Anand Reviews the Apple iPhone 3Gby Anand Lal Shimpi on July 16, 2008 8:00 PM EST
Activation, Price and Costs
I loved activating the old iPhone, you plugged it in, filled out your information and activated using iTunes. Apple, quite effectively, wrestled power away from AT&T. You didn’t have to so much as set foot in an AT&T store to start using your iPhone, it was great.
I was hoping that this was the first step in shifting power away from the service providers. I wanted to see cell phone service providers work much like ISPs, they simply provide you with access to their network and you turn to hardware providers for the hardware. Eventually I’d hoped for silly per-minute charges to go away much like they did in the ISP space and all of it was supposed to start with the symbolic action of Apple wrestling away power from AT&T with the first iPhone.
Then it happened. AT&T subsidized the cost of the new iPhone 3G, allowing Apple to hit its sales numbers and please its investors (as well as increase the install base for the almighty App store) and things went back to normal.
I would rather pay more to be free from AT&T’s grasp and I really hoped that Apple would be the first to change the way cell phones worked after how they handled the original iPhone. But with the iPhone 3G Apple has become no different than any other mobile phone manufacturer. Maybe the long term will still turn out the same or better and this approach will be necessary, I'm by no means a visionary, but what it looks like to me is AT&T wins and Apple and the consumers lose. Its like the struggle between federal government and states rights, and we all just got taxed.
It does look like you’ll be able to buy a no-strings-attached iPhone 3G for $599 or $699 (8GB and 16GB, respectively), but it looks like the days of just buying a phone and activating it on your terms over iTunes are over.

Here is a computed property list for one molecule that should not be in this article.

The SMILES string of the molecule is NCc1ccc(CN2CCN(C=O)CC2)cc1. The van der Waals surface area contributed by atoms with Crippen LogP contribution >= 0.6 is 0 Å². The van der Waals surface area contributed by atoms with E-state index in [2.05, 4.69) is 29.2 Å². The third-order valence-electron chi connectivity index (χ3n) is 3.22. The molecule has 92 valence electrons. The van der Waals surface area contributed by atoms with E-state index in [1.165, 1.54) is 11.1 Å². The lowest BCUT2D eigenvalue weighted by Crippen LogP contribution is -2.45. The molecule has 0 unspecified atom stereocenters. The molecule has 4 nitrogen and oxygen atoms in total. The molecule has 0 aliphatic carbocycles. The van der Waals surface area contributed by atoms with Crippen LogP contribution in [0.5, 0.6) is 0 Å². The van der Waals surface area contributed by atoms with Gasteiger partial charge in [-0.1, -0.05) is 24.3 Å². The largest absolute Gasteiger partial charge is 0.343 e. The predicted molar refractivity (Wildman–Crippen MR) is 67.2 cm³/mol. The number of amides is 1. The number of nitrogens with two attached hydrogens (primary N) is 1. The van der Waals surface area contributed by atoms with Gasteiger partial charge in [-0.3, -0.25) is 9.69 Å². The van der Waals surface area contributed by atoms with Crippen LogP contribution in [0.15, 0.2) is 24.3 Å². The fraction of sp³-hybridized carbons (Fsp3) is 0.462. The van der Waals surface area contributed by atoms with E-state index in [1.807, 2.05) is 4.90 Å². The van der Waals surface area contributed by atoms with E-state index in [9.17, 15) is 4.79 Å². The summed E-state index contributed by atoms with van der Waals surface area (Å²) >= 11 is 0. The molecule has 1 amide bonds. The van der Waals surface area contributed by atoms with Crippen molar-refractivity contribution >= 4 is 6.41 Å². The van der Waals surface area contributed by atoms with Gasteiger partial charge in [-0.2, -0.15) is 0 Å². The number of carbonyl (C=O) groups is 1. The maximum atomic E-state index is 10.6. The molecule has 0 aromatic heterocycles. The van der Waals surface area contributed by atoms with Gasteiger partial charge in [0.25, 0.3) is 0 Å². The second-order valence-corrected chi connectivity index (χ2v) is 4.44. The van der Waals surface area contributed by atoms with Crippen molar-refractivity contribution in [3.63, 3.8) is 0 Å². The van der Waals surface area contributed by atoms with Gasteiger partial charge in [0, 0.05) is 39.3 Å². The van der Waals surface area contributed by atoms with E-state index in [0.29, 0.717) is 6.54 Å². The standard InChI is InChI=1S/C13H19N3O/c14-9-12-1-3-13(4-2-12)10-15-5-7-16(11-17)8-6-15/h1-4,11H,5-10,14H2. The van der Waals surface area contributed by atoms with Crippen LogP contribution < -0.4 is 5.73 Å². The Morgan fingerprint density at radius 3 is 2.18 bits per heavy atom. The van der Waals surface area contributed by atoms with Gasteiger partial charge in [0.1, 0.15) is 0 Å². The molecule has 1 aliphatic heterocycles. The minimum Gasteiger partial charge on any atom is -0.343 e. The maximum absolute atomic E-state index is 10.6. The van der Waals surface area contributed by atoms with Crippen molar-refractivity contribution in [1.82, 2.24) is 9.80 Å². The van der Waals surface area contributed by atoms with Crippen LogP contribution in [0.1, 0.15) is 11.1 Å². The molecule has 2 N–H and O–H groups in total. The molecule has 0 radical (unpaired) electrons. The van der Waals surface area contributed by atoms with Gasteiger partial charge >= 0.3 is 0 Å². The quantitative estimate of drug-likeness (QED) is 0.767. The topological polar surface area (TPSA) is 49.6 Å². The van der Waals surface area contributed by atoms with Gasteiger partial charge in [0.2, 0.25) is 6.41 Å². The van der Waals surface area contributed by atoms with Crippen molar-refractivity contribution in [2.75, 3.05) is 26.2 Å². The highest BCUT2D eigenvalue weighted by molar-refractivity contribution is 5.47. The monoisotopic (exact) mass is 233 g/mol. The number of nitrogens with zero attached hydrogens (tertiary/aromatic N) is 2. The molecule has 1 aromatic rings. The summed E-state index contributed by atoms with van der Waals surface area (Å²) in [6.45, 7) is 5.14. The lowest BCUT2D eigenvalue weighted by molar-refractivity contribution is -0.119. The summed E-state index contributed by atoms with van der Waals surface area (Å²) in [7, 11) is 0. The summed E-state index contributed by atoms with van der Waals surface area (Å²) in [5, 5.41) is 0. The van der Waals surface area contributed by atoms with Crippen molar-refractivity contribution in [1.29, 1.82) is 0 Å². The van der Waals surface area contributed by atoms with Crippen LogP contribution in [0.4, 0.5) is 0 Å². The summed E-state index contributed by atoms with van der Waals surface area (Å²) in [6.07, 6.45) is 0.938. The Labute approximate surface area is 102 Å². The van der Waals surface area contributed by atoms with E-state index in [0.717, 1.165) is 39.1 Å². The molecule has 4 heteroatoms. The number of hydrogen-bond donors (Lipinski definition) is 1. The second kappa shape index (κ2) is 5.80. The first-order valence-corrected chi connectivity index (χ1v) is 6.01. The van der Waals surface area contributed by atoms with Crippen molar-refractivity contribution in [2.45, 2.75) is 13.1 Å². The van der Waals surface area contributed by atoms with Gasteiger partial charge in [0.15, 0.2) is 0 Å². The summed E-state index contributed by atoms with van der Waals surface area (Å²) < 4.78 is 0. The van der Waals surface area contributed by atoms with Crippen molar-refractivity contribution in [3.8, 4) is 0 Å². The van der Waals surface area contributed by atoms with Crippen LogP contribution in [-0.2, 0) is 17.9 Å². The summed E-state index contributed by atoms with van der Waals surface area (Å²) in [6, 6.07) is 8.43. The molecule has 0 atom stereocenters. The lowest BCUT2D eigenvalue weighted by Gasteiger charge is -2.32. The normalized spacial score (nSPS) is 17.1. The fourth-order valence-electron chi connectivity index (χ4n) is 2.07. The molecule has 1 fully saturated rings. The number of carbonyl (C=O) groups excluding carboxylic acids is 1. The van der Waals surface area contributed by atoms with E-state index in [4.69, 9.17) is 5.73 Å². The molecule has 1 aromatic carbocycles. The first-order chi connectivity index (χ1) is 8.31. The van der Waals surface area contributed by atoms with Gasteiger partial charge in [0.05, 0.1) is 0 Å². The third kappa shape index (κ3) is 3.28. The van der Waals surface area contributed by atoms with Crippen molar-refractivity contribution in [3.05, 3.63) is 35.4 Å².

Thanks to AT&T’s subsidies, the 8GB iPhone only costs $199 while the 16GB model will set you back $299. This is significantly lower than the first 4GB iPhone’s $499 launch price. The problem is, as many have already pointed out, that you end up paying more for the new iPhone 3G over the course of your 2-year contract than you did the old iPhone thanks to AT&T’s more expensive data plans:
|Price of Phone||Monthly Cost for 900 Minute Plan||Monthly Cost for Unlimited Data||Monthly Cost for 200 SMSes||Total Cost over 2 Years|
|iPhone (4GB)||$499 - $100 giftcard||$59.99||$20||Included with Dataplan||$2318.76|
|iPhone 3G (8GB)||$199||$59.99||$30||$5||$2478.76|
Let’s take the 900 minute plan that AT&T offers, on the original iPhone and on the iPhone 3G this plan will set you back $59.99 per month (plus all the taxes and added wizard sacrifice fees). Unlimited data used to cost $20 per month, now it costs $30 on the iPhone 3G (that extra G is pricey). You used to get 200 SMSes free with the iPhone data plan, now they cost an additional $5 per month. Even if you bought the first iPhone and didn’t take advantage of the $100 gift card that Apple gave to all early adopters when it dropped the price of the phone, your total cost over two years would be $2418.76 - that’s $60 less than the new iPhone 3G and its subsidized cost.
AT&T subsidizing the cost of the iPhone actually doesn’t do anything to lower your costs over your 2 year contract, it simply means you have to front less money. To make matters worse, you can’t opt for the old iPhone plan with the new iPhone 3G, so even if you wanted to buy a no-contract iPhone 3G you’d end up even worse after 2 years.
The lower up front costs do nothing for you, you’re simply delaying the pain. That being said, these things will sell a lot better than the older ones - while they cost more in the long run, the barrier to entry is a lot lower, and that’s all that matters for most.
Good job Apple, going from the company that had such a hot product that AT&T had to share its monthly revenue, to helping fool consumers into spending more than before. I can’t help but ask what Google would’ve done...